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Inflammation, hemostasis, and the risk of kidney function decline in the Atherosclerosis Risk in Communities (ARIC) Study.

TitleInflammation, hemostasis, and the risk of kidney function decline in the Atherosclerosis Risk in Communities (ARIC) Study.
Publication TypeJournal Article
Year of Publication2009
AuthorsBash LD, Erlinger TP, Coresh J, Marsh-Manzi J, Folsom AR, Astor BC
JournalAm J Kidney Dis
Volume53
Issue4
Pagination596-605
Date Published2009 Apr
ISSN1523-6838
KeywordsBiomarkers, Chronic Disease, Cohort Studies, Creatinine, Disease Progression, Factor VIII, Female, Fibrinogen, Follow-Up Studies, Glomerular Filtration Rate, Hemostasis, Humans, Inflammation, Kidney Diseases, Leukocytes, Male, Middle Aged, Proportional Hazards Models, Prospective Studies, Risk Factors, Serum Albumin, United States, von Willebrand Factor
Abstract

BACKGROUND: Inflammation and hemostasis may increase the risk of kidney function decline; however, data from prospective studies are sparse.

STUDY DESIGN: The Atherosclerosis Risk in Communities (ARIC) Study, a prospective observational cohort.

SETTING & PARTICIPANTS: We used data from 14,854 middle-aged adults from 4 different US communities.

PREDICTOR: Markers of inflammation and hemostasis were examined.

OUTCOMES & MEASUREMENTS: The risk of kidney function decrease associated with these markers was studied. Glomerular filtration rate (GFR) was calculated from serum creatinine levels using the 4-variable Modification of Diet in Renal Disease (MDRD) Study equation. Chronic kidney disease (CKD) was defined as: (1) a decrease in estimated GFR to less than 60 mL/min/1.73 m2 from greater than 60 mL/min/1.73 m2 at baseline, or (2) a hospitalization discharge or death coded for CKD. Serum creatinine was measured at baseline and the 3- and 9-year follow-up visits. Hazard ratios (HRs) of CKD associated with increased levels of inflammatory and hemostatic variables were estimated by using multivariate Cox proportional hazards regression.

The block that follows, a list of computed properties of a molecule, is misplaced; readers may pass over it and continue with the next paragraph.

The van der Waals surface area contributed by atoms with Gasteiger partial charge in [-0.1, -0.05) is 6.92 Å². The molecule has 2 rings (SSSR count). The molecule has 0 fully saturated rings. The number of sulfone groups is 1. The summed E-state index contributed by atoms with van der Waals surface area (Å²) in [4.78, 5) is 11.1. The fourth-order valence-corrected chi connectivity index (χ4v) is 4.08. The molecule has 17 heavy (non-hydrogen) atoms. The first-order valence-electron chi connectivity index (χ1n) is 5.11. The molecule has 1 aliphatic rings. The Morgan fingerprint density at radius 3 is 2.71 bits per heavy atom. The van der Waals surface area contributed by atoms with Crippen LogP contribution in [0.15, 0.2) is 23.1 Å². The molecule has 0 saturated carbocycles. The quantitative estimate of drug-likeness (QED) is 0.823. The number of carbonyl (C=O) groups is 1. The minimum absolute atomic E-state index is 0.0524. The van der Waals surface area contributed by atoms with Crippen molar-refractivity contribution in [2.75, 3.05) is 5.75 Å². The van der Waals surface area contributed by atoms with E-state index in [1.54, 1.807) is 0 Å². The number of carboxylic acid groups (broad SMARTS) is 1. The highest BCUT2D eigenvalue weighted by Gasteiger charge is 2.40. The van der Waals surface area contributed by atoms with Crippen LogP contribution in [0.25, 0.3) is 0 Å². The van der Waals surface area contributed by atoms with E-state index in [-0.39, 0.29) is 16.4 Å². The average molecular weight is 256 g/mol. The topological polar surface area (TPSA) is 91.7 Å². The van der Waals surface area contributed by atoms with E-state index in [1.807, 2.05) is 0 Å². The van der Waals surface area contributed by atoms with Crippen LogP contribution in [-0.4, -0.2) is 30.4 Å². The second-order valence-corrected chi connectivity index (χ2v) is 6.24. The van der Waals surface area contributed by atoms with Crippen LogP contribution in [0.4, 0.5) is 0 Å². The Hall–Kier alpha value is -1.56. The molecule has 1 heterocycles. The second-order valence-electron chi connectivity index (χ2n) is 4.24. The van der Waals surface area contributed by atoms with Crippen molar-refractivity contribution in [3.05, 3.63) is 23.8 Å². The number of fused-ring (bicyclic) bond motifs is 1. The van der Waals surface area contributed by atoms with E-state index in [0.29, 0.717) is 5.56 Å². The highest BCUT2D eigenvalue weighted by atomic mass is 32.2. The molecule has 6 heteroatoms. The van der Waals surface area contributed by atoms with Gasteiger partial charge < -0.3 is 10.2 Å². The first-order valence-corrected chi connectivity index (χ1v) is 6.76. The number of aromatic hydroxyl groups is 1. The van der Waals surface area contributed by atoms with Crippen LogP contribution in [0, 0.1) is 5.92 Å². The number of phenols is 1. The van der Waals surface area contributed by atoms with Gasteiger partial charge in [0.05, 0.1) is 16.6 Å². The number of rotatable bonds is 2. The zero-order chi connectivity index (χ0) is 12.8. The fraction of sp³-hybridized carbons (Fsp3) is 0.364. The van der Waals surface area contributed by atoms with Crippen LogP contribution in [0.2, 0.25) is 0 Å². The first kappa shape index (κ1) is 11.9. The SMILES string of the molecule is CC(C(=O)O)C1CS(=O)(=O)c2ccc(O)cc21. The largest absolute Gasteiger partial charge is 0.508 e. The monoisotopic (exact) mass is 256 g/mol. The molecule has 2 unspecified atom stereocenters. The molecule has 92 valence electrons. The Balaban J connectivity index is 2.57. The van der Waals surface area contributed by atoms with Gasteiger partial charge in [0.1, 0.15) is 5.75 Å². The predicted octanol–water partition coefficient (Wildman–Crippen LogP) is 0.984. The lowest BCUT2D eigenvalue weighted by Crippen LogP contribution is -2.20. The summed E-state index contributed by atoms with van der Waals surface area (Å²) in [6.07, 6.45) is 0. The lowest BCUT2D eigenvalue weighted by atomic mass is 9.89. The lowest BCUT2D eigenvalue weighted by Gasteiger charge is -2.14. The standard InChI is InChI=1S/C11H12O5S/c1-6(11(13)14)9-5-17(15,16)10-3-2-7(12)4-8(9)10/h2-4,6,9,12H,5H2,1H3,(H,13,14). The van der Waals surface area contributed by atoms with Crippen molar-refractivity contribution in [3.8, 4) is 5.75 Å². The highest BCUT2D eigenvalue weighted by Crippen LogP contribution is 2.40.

RESULTS: 1,787 cases of CKD developed between 1987 and 2004. After adjusting for demographics, smoking, blood pressure, diabetes, lipid levels, prior myocardial infarction, antihypertensive use, alcohol use, year of marker measurement, and baseline renal function using estimated GFR, the risk of incident CKD increased with increasing quartiles of white blood cell count (HR quartile 4 versus quartile 1, 1.30; 95% confidence interval [CI], 1.12 to 1.50; P trend = 0.001), fibrinogen (HR, 1.25; 95% CI, 1.09 to 1.44; P

LIMITATIONS: Although we lacked a direct measure of kidney function, associations were robust to case definitions.

CONCLUSIONS: Markers of inflammation and hemostasis are associated with greater risk of kidney function decrease. Findings suggest that inflammation and hemostasis are antecedent pathways for CKD.

DOI10.1053/j.ajkd.2008.10.044
Alternate JournalAm J Kidney Dis
PubMed ID19110358
PubMed Central IDPMC2778194
Grant ListN01HC55020 / HL / NHLBI NIH HHS / United States
T32 RR023253 / RR / NCRR NIH HHS / United States
T32 HL007024-33 / HL / NHLBI NIH HHS / United States
N01HC55018 / HL / NHLBI NIH HHS / United States
N01-HC-55022 / HC / NHLBI NIH HHS / United States
K23 HL068712-03 / HL / NHLBI NIH HHS / United States
T32 RR023253-02 / RR / NCRR NIH HHS / United States
N01-HC-55016 / HC / NHLBI NIH HHS / United States
5T32-HL-007024-33 / HL / NHLBI NIH HHS / United States
T32 HL007024 / HL / NHLBI NIH HHS / United States
R01 DK076770-02 / DK / NIDDK NIH HHS / United States
N01HC55022 / HL / NHLBI NIH HHS / United States
N01-HC-55021 / HC / NHLBI NIH HHS / United States
N01HC55015 / HL / NHLBI NIH HHS / United States
N01-HC-55019 / HC / NHLBI NIH HHS / United States
N01-HC-55015 / HC / NHLBI NIH HHS / United States
5T32-RR-023253-02 / RR / NCRR NIH HHS / United States
N01-HC-55020 / HC / NHLBI NIH HHS / United States
N01HC55016 / HL / NHLBI NIH HHS / United States
R01 DK076770 / DK / NIDDK NIH HHS / United States
N01HC55019 / HL / NHLBI NIH HHS / United States
N01-HC-55018 / HC / NHLBI NIH HHS / United States
N01HC55021 / HL / NHLBI NIH HHS / United States
5R01-DK-076770-02 / DK / NIDDK NIH HHS / United States